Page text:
Archive for Douglas Fairbanks Jnr

A Dunne Deal

Posted in FILM with tags , , , , , , , , , , , , , , on March 2, 2012 by dcairns

In his magnificent memoir, Light Your Torches and Pull Up Your Tights, the ebullient Tay Garnett’s chief complaint about his Hollywood career seems to be the number of times he had his titles swapped on him by producers. In the case of JOY OF LIVING, which started out as JOY OF LOVING, the author of the switcheroo was the Breen Office, who objected to the perceived Lubitschian lubriciousness of the original name.

It’s an odd film — torn between the travails of Irene Dunne as a Broadway star who’s working herself into the ground to support her layabout family (who include favourites Guy Kibbee and Lucille Ball), and the romance with Douglas Fairbanks Jnr, who inveigles his way into her life, and the movie, coming across rather like a crazed stalker (as many romantic comedy lading men did in those days). Fairbanks also disturbs by doing Donald Duck impersonations (producers RKO also distributed Disney, so Fairbanks’ vocalisations are authentic), which makes him seem disturbingly like Lucio Fulci’s THE NEW YORK RIPPER.

For the first half, we weren’t sure this film was working at all. The Jerome Kern songs aren’t remarkable. The oppressive opening, in which Dunne is persecuted by admirers as soon as she gets off-stage, has a genuinely exhausting relentlessness (and a shot of Dunne’s face-cream, ruined by discarded cigarettes during an opening night party that’s invaded her dressing room, provoked an exclamation of sympathetic pain from Fiona), but is never actually funny, even with Eric Blore as a butler. In fact, the film throws all the character comics it can at the screen, not always effectively, BUT –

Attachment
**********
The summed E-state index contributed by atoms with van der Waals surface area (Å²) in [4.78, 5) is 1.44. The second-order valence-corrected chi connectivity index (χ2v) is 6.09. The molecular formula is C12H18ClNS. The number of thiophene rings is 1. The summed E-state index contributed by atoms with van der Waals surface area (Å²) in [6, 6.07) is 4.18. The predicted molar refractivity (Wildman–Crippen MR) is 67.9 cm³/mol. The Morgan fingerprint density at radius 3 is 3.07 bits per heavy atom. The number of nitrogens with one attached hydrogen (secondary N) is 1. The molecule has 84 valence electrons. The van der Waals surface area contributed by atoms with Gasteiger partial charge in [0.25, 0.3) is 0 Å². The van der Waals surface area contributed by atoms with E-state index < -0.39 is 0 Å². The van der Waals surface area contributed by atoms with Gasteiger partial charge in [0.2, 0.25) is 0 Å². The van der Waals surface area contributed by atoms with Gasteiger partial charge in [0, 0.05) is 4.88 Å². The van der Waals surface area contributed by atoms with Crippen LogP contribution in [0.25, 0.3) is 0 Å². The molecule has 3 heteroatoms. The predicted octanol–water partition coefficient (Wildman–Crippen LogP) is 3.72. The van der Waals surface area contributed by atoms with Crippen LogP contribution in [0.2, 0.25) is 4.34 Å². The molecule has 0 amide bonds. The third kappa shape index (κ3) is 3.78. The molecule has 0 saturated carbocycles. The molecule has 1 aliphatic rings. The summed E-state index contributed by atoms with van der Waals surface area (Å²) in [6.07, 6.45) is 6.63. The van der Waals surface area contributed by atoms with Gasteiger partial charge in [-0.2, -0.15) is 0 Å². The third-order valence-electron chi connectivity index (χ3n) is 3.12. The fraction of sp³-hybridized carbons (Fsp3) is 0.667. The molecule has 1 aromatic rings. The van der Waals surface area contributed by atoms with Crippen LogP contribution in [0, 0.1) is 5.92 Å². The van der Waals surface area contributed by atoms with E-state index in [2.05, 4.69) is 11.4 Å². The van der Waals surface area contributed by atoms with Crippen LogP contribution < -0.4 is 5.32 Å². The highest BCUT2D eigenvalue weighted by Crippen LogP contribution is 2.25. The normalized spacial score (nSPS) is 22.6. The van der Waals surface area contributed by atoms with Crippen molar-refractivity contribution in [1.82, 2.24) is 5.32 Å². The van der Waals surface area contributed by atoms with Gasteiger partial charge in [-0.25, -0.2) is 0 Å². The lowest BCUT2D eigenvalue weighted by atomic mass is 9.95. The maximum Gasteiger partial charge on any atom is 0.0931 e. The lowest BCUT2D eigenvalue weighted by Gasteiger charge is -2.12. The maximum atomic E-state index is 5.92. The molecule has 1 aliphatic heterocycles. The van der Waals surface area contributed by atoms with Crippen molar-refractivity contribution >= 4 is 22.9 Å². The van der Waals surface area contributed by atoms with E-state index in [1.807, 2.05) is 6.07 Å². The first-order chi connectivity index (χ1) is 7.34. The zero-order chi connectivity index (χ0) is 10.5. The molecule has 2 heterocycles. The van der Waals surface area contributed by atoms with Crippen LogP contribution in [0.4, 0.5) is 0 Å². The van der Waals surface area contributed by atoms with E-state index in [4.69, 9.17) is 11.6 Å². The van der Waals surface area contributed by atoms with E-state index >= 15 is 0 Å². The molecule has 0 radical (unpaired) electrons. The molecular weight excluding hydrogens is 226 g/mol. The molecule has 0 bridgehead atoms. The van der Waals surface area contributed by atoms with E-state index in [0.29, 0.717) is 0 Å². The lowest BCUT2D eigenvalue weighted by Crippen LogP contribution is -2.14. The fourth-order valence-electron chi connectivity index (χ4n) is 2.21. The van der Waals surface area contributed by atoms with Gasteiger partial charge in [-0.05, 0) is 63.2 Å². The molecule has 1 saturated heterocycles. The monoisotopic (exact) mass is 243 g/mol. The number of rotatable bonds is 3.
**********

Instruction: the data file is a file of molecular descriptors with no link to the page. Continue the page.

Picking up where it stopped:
Franklin Pangborn as an orchestra conductor is great value. Garnett had used FP since silent days, and in HER MAN (1931) the comic even drops his traditional “flustered homo” persona to punch someone out. Everybody has to brawl in a Garnett movie. “Who’s Tay Garnett again?” asked Fiona. “He did HER MAN and SEVEN SINNERS, with the great brawls,” I said. “I want to see Irene Dunne brawling!” exclaimed Fiona, suddenly enthused. She got her wish!

(There’s nothing inherently funny, to our modern minds, about someone slapping a woman. Oh, I know, everyone used to think it was just great. What amuses me here is pure timing, most of it la Dunne’s. That, and Irene’s unusual reaction to each slap — there’s the beautifully judged pause, then the wise and insolent look which makes the whole affair kind of surreal, and diffuses most of the potential offense.)

When Fairbanks takes Dunne out to show her a good time on two bucks, we get drunkenness, a slapping dance, and Billy Gilbert bulging his eyes fit to pop. In Common Physical Complaints of Hollywood Character Comedians, a popular medical text of the ’40s, you can read how Gilbert once went too far in a double take on COUNTY HOSPITAL and popped his eyes right out of his head. They had to be pounded back into their sockets with small mallets, a process which took several hours. “It was like a game of Whac-a-Mole played with my face,” remarked the comic, looking like a panda afterwards.*

Garnett, a former Sennett gag-man, also finds work for his stunt-man buddies by staging an elaborate roller-skate rink sequence, featuring copious contusing pratfalls from the cast and their doubles. Gratuitous stuff like this actually gets the movie up on its feet so that by the end it feels pretty nearly successful. Not a classic, just a good fun film — a drunken Dunne makes anything worth seeing, so it wouldn’t really matter if everything outside of the beer hall was images of metal corrosion shot on dental film.

*Skeptics may point out that Whac-a-mole was introduced to games arcades in 1985, and Mr Gilbert died in 1971. “How, then, could he make that analogy?” ask the skeptics. To which I say, look at the man’s body of work. He was clearly ahead of his time.

Fencing on the Ceiling